438 Moreover, let him constantly take care, lest by word or sign or any other way whatsoever he may at any time betray the sinner; but if he should need more prudent counsel, he should seek it cautiously without any mention of the person, since he who shall presume to reveal a sin entrusted to him in confession, we decree not only must be deposed from priestly office but must also be thrust into a strict monastery to do perpetual penance.
Chap. 41.The Continuation of Good Faith in Every Precept *
439 Since "everything . . . which is not from faith is a sin" (Rm 14,23), by synodal judgment we define that no precept either canonical or civil without good faith has any value, since that which cannot be observed without mortal sin must in general be rejected by every constitution and custom. Therefore, it is necessary that he who lay down a rule at no time be conscious of anything wrong.
Chap. 62 . The Relics of the Saints *
440 Since, because certain ones expose the relics of saints for sale and exhibit them at random, the Christian religion has often suffered detraction; so that it may not suffer detraction in the future, we have ordered by the present decree that from now on ancient relics may by no means be exhibited or exposed for sale outside a case. Moreover let no one presume that newly found relics be venerated publicly, unless first they have been approved by the authority of the Roman Pontiff
The Matter of the Eucharist *
[From the letter "Perniciosus valde" to Olaus, Archbishop of Upsala Dec. 13, 1220]
441 An exceedingly pernicious abuse, as we have heard, has arisen in your area, namely, that in the sacrifice water is being used in greater measure than wine; when according to the reasonable custom of the general Church more of wine than of water should be used. And so to your brotherhood through the apostolic writings we order that in the future you do not do this, and that you do not allow it to be done in your province.
The Necessity of Preserving Theological Terminology and Tradition *
[From the letter "Ab Aegyptiis" to the theologians of Paris, July 7, 1228]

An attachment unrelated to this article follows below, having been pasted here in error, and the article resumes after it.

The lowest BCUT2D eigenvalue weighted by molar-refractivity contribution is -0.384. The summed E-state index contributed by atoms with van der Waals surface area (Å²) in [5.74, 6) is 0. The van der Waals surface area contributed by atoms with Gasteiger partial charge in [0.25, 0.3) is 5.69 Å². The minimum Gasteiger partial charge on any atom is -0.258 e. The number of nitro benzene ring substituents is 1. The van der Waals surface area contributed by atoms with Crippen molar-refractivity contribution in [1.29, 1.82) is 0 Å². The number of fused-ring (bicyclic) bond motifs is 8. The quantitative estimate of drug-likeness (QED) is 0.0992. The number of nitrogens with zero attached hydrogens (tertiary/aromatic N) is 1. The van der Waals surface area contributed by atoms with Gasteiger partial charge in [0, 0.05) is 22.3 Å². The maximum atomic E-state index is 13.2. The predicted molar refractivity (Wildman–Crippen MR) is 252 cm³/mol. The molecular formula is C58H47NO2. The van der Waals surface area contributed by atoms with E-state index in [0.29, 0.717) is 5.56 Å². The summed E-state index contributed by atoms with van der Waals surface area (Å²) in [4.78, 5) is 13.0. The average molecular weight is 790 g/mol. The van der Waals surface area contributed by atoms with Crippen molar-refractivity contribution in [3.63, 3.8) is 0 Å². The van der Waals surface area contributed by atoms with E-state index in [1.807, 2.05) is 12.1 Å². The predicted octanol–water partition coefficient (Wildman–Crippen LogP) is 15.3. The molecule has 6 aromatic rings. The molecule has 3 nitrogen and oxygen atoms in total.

442 "Touched inwardly with sorrow of heart" (Gn 6,6), "we are filled with the bitterness of wormwood" (cf. Lam. Lm 3,15), because as it has been brought to our attention, certain ones among you, distended like a skin by the spirit of vanity, are working with profane novelty to pass beyond the boundaries which thy fathers have set (cf. Prov. Pr 22,28), the understanding of the heavenly page limited by the fixed boundaries of expositions in the studies of the Holy Fathers by inclining toward the philosophical doctrine of natural things, which it is not only rash but even profane to transgress; (they are doing this) for a show of knowledge, not for any profit to their hearers; so that they seem to be not taught of God or speakers of God, but rather revealed as God. For, although they ought to explain theology according to the approved traditions of the saints and not with carnal weapons, "yet with (weapons) powerful for God to destroy every height exalting itself against the knowledge of God and to lead back into captivity every understanding unto the obedience of Christ" (cf. 2Co 10,4 f.), they themselves "led away by various and strange doctrines" (cf. Heb. He 13,9) reduce the "head to the tail" (cf. Deut. Dt 28,13) and they force the queen to be servant to the handmaid, that is, by earthly documents attributing the heavenly, which is of grace, to nature. Indeed relying on the knowledge of natural things more than they ought, returning "to the weak and needy elements" of the world, which they served while they were "little" and "serving them again" (Ga 4,9) as foolish in Christ they feed on "milk and not solid food" (He 5,12 f.), and they seem by no means to have established "the heart in grace" (cf. Heb. He 13,9); and so despoiled of their rewards "plundered and wounded by their natural possessions * they do not reduce to memory that (saying) of the Apostle which we believe they have already frequently read: "Avoiding the profane novelties of words, and the oppositions of knowledge falsely so called, which some seeking have erred concerning the faith" (cf. 1Tm 6,20 f.). "O foolish and slow of heart in all things" which the protectors of divine grace, namely "the prophets" the evangelists and the apostles "have spoken" (cf. Luke Lc 24,25), since nature in itself cannot (work) anything for salvation unless it is helped by grace [see n. 105, 138]. Let presumers of this kind speak, who embracing the doctrine of natural things offer the leaves and not the fruit of words to their hearers, whose minds as if fed with husks remain empty and vacant; and their soul cannot be "delighted in fatness" (Is 55,2), because thirsty and dry it cannot drink "from the waters of Siloe running with silence" (cf. Is. Is 8,6) but rather from those which are drawn from the philosophical torrents, of which it is said: "The more they are drunk, the more the waters are thirsted for, because they do not bring satiety, but rather anxiety and labor. And while by extorted, nay rather distorted, expositions they turn the sacred words divinely inspired to the sense of the doctrine of philosophers who are ignorant of God, "do they not place the ark of the covenant by Dagon" (1S 5,2), and set up the image of Antiochus to be adored in the temple of the Lord? And while they try to add to faith by natural reason more than they ought, do they not render it in a certain way useless and empty since "faith does not have merit for one to whom human reason furnishes proof?" * Finally, nature believes what is understood, but faith by its freely given power comprehends what is believed by the intelligence, and bold and daring it penetrates where natural intellect is not able to reach. Will such followers of the things of nature, in whose eyes grace seems to be proscribed, say that "the Word which was in the beginning with God, was made flesh, and dwelt in us" (Jn 1) is of grace or of nature? As for the rest, God forbid that a "most beautiful woman" (Ct 5,9), with "eyes painted with stiblic" (2R 9,30) by presumers, be adorned with false colors, and that she who "girded with clothes" (Ps 44,10) and "adorned with jewels" (Is 61,10) proceeds splendid as a queen, be clothed with stitched semi-girdles of philosophers, sordid apparel. God forbid that "cows ill favored" and consumed with leanness, which "give no mark of being full would devour the beautiful" (Gn 41,18 ff.) and consume the fat.